August 11th, 2001

Hunter S Thompson

Hunter S. Thompson, gonzo journalist, pisshead, druggie, gun enthusiast and fuck-up is revered as one of the most “revolutionary” writers of the modern American era, one who dared to turn on their head such staid journalistic notions as actually bothering to attend the event you were supposed to write about, veracity, deadlines and personal integrity.

Rereading Fear And Loathing In Las Vegas, it’s clear that only a sort of timid awe for those who veer beyond the pale, soar like latterday turbo-charged Nietzschian ubermenschen above the conventions of morality, consideration for others and (pah!) self-restraint, can explain the esteem in which this toxic, paranoid libertarian is held. Fear And Loathing . . . which first appeared in Rolling Stone in 1971 depicts in the first person the adventures of Thompson alter-ego Raoul Duke and his loathsome sidekick, the un-named Samoan attorney, whom Thompson tolerates “in spite of his racial handicap” (Thompson is alive to racial differences and “characteristics”. Elsewhere, he is greatly exercised that a bartender is a “Jew”). Elsewhere again, when a car hire agent offers him the choice of a Mercedes, Thompson screams, “Do you think I’m a goddamn Nazi”?)

Out of his box on a trunkload of various “dangerous” drugs, Thompson fails to carry out his first assignment – covering the Mint 400 motorcycle race but does get it sufficiently together to attend a Drugs Prevention conference and scoff at the unhip speakers’ misguided notions of junkie terminology. That apart, the book is a catalogue of close scrapes with the law, confrontations with members of the square world (who have a habit of mutating into polar bears) and squalid drug-induced misbehaviour, the worst of it committed by Thompson’s attorney. He attempts to pimp a girl by pumping her full of drugs, pulls a blade on a bartender and loudly draws attention to the fact that he and Duke are illegally squiffled at every inconvenient moment – in a packed lift, for instance.

The attorney does, however, provide a convenient fiction for Thompson. Onto him, he offloads responsibility for the worst excesses committed here, morally washing his hands of him but always landing up back together with him for the promise of a thrill ride into oblivion. Duke’s encounters with other human beings are steeped in paranoia – bartenders (especially the female ones) cops, hotel receptionists, carboys and the various menials lucklessly obliged to deal with this pair of arseholes are referred to variously as “pigs”, “psychotics”, “Nazis”, “pigs” ,”evil pimps” , “Nazis”, “pigs”, and “Nazis”.

He makes occasional, dark references to Nixon, hinting that he is cruising recklessly through the shadows of a looming police state and dwells with constant fretfulness on his probable imminent arrest for possession. Yet what’s mystifying about Fear And Loathing is with what tolerance the authorities treat this pair. When Duke is caught speeding with a Budweiser in his hand and a 12-pack in the back, the policeman benignly suggests he go sleep in a lay-by. Waved on, Duke expresses his gratitude by calling the cop a “pig” . . .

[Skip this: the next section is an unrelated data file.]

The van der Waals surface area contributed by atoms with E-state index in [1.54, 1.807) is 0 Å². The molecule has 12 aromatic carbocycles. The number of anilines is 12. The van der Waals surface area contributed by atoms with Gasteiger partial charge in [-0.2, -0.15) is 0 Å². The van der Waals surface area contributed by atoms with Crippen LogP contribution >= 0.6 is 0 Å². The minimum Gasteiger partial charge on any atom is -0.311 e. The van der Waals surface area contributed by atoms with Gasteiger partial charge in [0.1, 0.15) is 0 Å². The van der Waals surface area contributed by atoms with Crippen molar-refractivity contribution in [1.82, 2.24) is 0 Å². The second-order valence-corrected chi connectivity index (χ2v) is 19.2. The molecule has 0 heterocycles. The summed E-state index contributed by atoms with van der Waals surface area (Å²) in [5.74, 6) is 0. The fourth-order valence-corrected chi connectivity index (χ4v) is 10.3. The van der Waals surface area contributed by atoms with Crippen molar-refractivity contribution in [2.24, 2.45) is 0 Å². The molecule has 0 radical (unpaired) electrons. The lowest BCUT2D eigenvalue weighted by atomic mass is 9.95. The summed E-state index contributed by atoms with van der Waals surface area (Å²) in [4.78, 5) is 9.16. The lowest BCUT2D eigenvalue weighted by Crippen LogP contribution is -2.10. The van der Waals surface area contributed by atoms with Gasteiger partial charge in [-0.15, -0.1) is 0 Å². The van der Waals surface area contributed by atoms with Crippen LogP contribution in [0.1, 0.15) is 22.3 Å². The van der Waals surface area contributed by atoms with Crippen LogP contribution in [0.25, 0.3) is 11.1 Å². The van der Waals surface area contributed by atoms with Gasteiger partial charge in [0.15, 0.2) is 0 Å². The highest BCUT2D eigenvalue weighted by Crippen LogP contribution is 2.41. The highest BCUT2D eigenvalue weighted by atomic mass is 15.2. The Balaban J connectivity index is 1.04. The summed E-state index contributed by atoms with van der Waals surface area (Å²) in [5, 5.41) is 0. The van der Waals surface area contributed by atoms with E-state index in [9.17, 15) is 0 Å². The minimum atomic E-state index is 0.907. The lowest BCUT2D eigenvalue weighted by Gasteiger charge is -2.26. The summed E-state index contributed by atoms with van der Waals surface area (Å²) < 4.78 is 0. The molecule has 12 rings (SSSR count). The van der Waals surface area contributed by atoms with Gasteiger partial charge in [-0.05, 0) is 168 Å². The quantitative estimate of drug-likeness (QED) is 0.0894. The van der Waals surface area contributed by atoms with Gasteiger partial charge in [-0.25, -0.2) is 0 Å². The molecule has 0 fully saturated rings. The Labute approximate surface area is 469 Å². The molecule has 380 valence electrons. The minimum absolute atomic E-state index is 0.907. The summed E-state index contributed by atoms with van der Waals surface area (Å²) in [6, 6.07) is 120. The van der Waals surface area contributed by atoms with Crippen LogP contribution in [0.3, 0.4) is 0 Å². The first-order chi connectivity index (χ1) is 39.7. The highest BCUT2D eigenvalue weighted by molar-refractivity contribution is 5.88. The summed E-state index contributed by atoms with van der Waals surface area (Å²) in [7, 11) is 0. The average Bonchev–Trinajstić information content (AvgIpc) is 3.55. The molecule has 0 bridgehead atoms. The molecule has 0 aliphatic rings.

Fear And Loathing is unfunny. It could have been hilarious, if intended as self-satire or told from a dry, third-person dry perspective but that would be counter to the wet stream-of-consciousness, intoxicated, splurging New Journalism imperative. Fear And Loathing is boring. Not because, after 30 years, it’s “tame” – it’s wild. Wild and boring. Thompson’s endless litanies of narcotics booty and drug-induced oscillations indicate a frightening intake level but read like a pharmacy stock-take or list of gout symptoms, impressive and exciting only to the gullible and stupid. Even Thompson, in passing, asserts that Timothy Leary was wrong to imply that drug intake led to a “light at the end of the tunnel”. It leads nowhere but the toilet bowl.

For Fear And Loathing to grip, we would have to be rooting for this prototype pair of Beavis & Butt-Heads but as they career down the Vegas-bound highway, beaked up on a cocktail of booze, mescaline, grass, etc, taking potshots from their handguns, you’re urging some psychotic pig Nazi scumbag paranoid pig uptight Nixon ass-kissing Nazi law enforcer to pull them up and thrown them in the hole before they mistake some roadside child for an iguana and blast his head off.

After this, Thompson, the immortally unforgivable fuckwit, was packed off to Zaire to cover the Ali/Foreman fight, the greatest sporting event EVER and failed to leave his hotel. He should have had his journalistic credentials publicly snipped for such negligence but, this being New Journalism, such staggering reluctance to do your actual job is deemed the stuff of legend. Today, Thompson lives behind high walls of paranoia, with his guns for company, a pest to his neighbours. You pray he doesn’t land up in the hoosegow after blasting his postman to death because he suspected Nixon had sent him to spy on him. Moron.

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